The Linux Logical Volume Manager (LVM) supports creating snapshots of logical volumes (LV) using the device mapper. Device mapper implements snapshots using a copy on write system, so whenever you write to either the source LV or the new snapshot LV, a copy is made first.
So a write to a normal LV is just a write, but a write to a snapshotted LV (or an LV snapshot) involves reading the original data, writing it elsewhere and then writing some metadata about it all.
This quite obviously impacts performance, and due to device mapper having a very basic implementation, it is particularly bad. My tests show synchronous sequential writes to a snapshotted LV are around 90% slower than writes to a normal LV.
Once copied and written, writes to the same chunk are only 15% slower. Reads are super fast, only a 5% speed impact.
Still, not many usage patterns involve huge full speed sequential writes to a filesystem, so LVM is still useful in most circumstances.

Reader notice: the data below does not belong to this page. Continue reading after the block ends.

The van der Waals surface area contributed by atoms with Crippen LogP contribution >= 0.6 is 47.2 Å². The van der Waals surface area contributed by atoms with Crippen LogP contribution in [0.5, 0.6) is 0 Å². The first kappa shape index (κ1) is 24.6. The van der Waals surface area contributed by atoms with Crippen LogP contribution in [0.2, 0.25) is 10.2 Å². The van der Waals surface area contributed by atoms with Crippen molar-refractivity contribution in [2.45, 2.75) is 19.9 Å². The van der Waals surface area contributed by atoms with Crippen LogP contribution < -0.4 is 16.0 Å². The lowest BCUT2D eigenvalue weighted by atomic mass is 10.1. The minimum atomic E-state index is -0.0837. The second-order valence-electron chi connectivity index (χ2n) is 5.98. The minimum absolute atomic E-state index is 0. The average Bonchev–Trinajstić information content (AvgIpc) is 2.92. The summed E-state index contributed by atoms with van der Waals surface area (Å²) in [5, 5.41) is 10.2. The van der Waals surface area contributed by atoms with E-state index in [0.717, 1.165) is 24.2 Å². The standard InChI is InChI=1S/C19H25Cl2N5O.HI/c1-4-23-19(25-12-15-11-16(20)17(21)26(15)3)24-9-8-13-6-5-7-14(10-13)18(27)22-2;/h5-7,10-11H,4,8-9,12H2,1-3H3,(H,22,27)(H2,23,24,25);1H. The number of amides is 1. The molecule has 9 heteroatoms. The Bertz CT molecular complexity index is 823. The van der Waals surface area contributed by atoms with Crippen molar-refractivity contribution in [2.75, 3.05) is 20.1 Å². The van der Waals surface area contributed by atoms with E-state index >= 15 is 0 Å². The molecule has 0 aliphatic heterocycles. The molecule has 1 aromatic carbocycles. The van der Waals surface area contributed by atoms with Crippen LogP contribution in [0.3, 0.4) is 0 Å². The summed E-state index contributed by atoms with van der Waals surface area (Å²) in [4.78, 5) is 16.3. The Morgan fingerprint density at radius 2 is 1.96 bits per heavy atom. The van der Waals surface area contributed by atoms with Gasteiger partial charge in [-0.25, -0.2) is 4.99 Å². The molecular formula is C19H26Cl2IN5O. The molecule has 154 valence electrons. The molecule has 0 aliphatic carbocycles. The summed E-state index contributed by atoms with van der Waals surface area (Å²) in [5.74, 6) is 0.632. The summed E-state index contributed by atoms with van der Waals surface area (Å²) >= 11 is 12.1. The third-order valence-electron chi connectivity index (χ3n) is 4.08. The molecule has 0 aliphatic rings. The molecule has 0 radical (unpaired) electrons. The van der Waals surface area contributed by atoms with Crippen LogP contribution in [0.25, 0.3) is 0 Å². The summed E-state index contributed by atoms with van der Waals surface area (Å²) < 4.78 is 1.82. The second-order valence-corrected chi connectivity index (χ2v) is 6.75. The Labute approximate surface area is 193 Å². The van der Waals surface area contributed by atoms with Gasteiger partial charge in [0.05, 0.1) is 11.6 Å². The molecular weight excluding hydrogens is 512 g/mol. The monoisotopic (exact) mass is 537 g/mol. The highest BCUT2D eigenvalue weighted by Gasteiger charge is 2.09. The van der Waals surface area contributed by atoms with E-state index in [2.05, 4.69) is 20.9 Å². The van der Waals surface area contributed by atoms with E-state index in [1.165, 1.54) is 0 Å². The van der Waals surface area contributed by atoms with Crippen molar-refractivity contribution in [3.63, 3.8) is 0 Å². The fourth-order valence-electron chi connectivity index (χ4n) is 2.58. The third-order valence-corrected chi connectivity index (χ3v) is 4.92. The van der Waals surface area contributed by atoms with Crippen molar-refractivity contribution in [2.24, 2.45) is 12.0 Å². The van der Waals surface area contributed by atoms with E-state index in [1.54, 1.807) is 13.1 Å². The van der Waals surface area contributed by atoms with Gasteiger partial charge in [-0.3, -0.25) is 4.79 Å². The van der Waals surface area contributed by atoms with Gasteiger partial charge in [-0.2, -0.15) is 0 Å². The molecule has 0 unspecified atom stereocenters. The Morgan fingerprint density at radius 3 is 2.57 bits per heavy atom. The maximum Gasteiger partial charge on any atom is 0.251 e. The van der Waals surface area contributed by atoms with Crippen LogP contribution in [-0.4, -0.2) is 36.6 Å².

I did some tests to see how writes to one snapshotted LV impacted the performance of writes to a completely separate normal LV. Does a snapshotted LV ruin the performance of all your other LVs? Yes, especially if you’re using the cfq disk scheduler. Switching to the deadline scheduler made things considerably better for the normal LV (but slowed writes to the snapshotted LV a little further).
I did these tests on a 12 disk hardware RAID10 system. The test is a synthetic benchmark so I urge you to do your own tests, but it’s safe to say that device mapper does not implement clever snapshotting like btrfs or zfs – don’t expect great performance from it.
Improving LVM Snapshot performance
There are a few ways to improve performance of LVM snapshots. The most obvious one is the chunk size, which can be tweaked when creating the snapshot. This controls the size of the data that will be copied and written on write operations. The best setting will depend on lots of stuff, such as your RAID stripe size and your usage patterns.
There is an as-yet uncommitted patch that improves snapshot write performance a bit by being a bit clever about the disk queuing, but it’s still slow.
Also, device mapper supports non-persistent snapshots (i.e: lost after reboot), which should avoid having to write the change metadata to disk (which will save a lot of seeks and writes) but LVM doesn’t seem to support creating these yet.
Putting the snapshot device on a separate disk would help too – I’m not sure it’s possible with LVM, but device mapper does support it.